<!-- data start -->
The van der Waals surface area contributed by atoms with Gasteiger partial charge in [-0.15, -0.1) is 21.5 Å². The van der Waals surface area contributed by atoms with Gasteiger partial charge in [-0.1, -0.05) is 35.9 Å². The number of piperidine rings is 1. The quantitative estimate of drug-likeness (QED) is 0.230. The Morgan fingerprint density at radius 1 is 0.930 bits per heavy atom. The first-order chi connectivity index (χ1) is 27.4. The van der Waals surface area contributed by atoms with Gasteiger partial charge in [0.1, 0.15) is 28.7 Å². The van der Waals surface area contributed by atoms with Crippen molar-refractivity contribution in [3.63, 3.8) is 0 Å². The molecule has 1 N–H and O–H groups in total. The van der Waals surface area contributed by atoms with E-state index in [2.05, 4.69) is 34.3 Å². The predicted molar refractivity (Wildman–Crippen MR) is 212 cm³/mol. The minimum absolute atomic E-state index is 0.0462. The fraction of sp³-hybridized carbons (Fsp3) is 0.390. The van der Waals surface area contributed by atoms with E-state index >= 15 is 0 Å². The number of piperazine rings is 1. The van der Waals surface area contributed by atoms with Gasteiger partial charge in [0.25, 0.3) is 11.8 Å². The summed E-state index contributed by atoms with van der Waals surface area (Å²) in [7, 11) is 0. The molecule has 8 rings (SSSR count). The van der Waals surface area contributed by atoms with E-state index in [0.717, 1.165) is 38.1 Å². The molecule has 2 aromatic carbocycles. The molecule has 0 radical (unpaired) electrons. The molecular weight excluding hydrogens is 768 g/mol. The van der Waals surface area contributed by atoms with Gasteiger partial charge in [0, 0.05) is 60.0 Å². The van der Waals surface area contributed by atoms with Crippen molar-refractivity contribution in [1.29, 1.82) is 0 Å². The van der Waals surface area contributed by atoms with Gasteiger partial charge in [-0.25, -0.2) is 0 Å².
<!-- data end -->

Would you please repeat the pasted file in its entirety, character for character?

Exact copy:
The van der Waals surface area contributed by atoms with Gasteiger partial charge in [-0.15, -0.1) is 21.5 Å². The van der Waals surface area contributed by atoms with Gasteiger partial charge in [-0.1, -0.05) is 35.9 Å². The number of piperidine rings is 1. The quantitative estimate of drug-likeness (QED) is 0.230. The Morgan fingerprint density at radius 1 is 0.930 bits per heavy atom. The first-order chi connectivity index (χ1) is 27.4. The van der Waals surface area contributed by atoms with Gasteiger partial charge in [0.1, 0.15) is 28.7 Å². The van der Waals surface area contributed by atoms with Crippen molar-refractivity contribution in [3.63, 3.8) is 0 Å². The molecule has 1 N–H and O–H groups in total. The van der Waals surface area contributed by atoms with E-state index in [2.05, 4.69) is 34.3 Å². The predicted molar refractivity (Wildman–Crippen MR) is 212 cm³/mol. The minimum absolute atomic E-state index is 0.0462. The fraction of sp³-hybridized carbons (Fsp3) is 0.390. The van der Waals surface area contributed by atoms with E-state index >= 15 is 0 Å². The number of piperazine rings is 1. The van der Waals surface area contributed by atoms with Gasteiger partial charge in [0.25, 0.3) is 11.8 Å². The summed E-state index contributed by atoms with van der Waals surface area (Å²) in [7, 11) is 0. The molecule has 8 rings (SSSR count). The van der Waals surface area contributed by atoms with E-state index in [0.717, 1.165) is 38.1 Å². The molecule has 2 aromatic carbocycles. The molecule has 0 radical (unpaired) electrons. The molecular weight excluding hydrogens is 768 g/mol. The van der Waals surface area contributed by atoms with Gasteiger partial charge in [0, 0.05) is 60.0 Å². The van der Waals surface area contributed by atoms with Crippen molar-refractivity contribution in [1.29, 1.82) is 0 Å². The van der Waals surface area contributed by atoms with Gasteiger partial charge in [-0.25, -0.2) is 0 Å².